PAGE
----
There are no easy answers to these questions, and I do not have the space to address the intricacies of each option in a newsletter such as this one (although I may address some of them over time in the future). Luckily, the Westborough Public Library has resources that can help us think more about these kinds of issues so that we can come to a better understanding of what it means to put up a monument and how it may take on additional meanings in a future that we may not be able to anticipate.

–Anthony Vaver, Local History Librarian

Suggested Reading:

This anthology has lots of thought-provoking essays by historians, museum professionals, and community leaders that address current concerns over controversial monuments and memorials. Many of the essays focus on Confederate monuments, but others reflect on Native American representations, how to listen and respond to communities and their views, and even how The Simpsons use satire to comment on heroes. If you are looking for an in-depth resource on this topic, this one is it!

Even history has a history. We often take for granted that history is a necessary component of the public sphere, but that has not always been the case. This book shows how public history grew out of new efforts by the U.S. federal government to collect and preserve natural and cultural resources in the nineteenth century, and how the interpretation of history eventually became an important component in those efforts in the 1920s and 1930s.

Recent controversies over problematic monuments and statues have clouded over the celebratory nature that such memorials can have in general. This practical book cites best practices for any consideration of a celebratory anniversary or milestone. The volume is appropriate not just for museums or historic sites, but also for churches, towns, libraries, arts organizations or any other group looking to celebrate past achievements.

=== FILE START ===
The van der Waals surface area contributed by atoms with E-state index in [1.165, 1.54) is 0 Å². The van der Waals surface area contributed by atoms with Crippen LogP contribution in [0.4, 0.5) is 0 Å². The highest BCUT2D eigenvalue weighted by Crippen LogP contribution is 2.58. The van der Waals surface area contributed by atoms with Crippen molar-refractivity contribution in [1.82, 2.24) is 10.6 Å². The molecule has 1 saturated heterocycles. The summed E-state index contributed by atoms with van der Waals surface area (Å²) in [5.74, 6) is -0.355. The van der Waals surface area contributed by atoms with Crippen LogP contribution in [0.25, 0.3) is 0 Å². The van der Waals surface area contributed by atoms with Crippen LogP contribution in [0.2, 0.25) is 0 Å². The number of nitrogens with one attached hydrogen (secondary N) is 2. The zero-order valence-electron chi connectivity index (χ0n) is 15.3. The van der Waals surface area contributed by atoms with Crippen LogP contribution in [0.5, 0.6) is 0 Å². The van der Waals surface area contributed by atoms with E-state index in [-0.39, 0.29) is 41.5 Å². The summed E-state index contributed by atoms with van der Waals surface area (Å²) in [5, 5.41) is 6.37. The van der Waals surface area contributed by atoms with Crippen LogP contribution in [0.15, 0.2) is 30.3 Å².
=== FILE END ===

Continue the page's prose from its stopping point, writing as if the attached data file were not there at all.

If you are interested in the themes that appear in Shelley’s “Ozymandias,” then you might enjoy this book. Savoy both literally and figuratively explores the American geography and landscape and connects them to history, civilization, time, and memory. As she travels across the United States, Savoy reflects on people who inhabited the country in the past, her family and personal connections to the land, what it means to live with the memory of others.

* * *

Regular readers of my “Pastimes” newsletter know that one of the themes I have been interested in lately is nuance, complexity, and ambiguity. The Norman B. Leventhal Map & Education Center at the Boston Public Library continues to impress me with their imaginative exhibits involving maps and representational data, and their latest interactive, online exhibit (which originally was supposed to be a physical exhibit until the BPL was closed as a result of the pandemic) follows this theme.

Rather than have me describe the exhibit, though, I am going to quote from their newsletter:

With the arrival of the fall season, we are ever more aware of how our country is in a series of crises, on issues ranging from health and elections, to the ongoing struggles for racial and social justice. As an educational institution within a library we are concerned not only with how facts and data have been historically treated, but also how their modern-day use must be accompanied by transparency and clarity.

A central idea in our online exhibition Bending Lines: Maps and Data from Distortion to Deception is data justice—the recognition that data is an important factor in how people live, how they are governed, and how decisions get made that affect their lives. In the exhibition section Demystifying Data, we show how even when cartographers and designers aren’t deliberately trying to mislead their viewers, one must still be careful to recognize the biases and choices that lurk within data sets.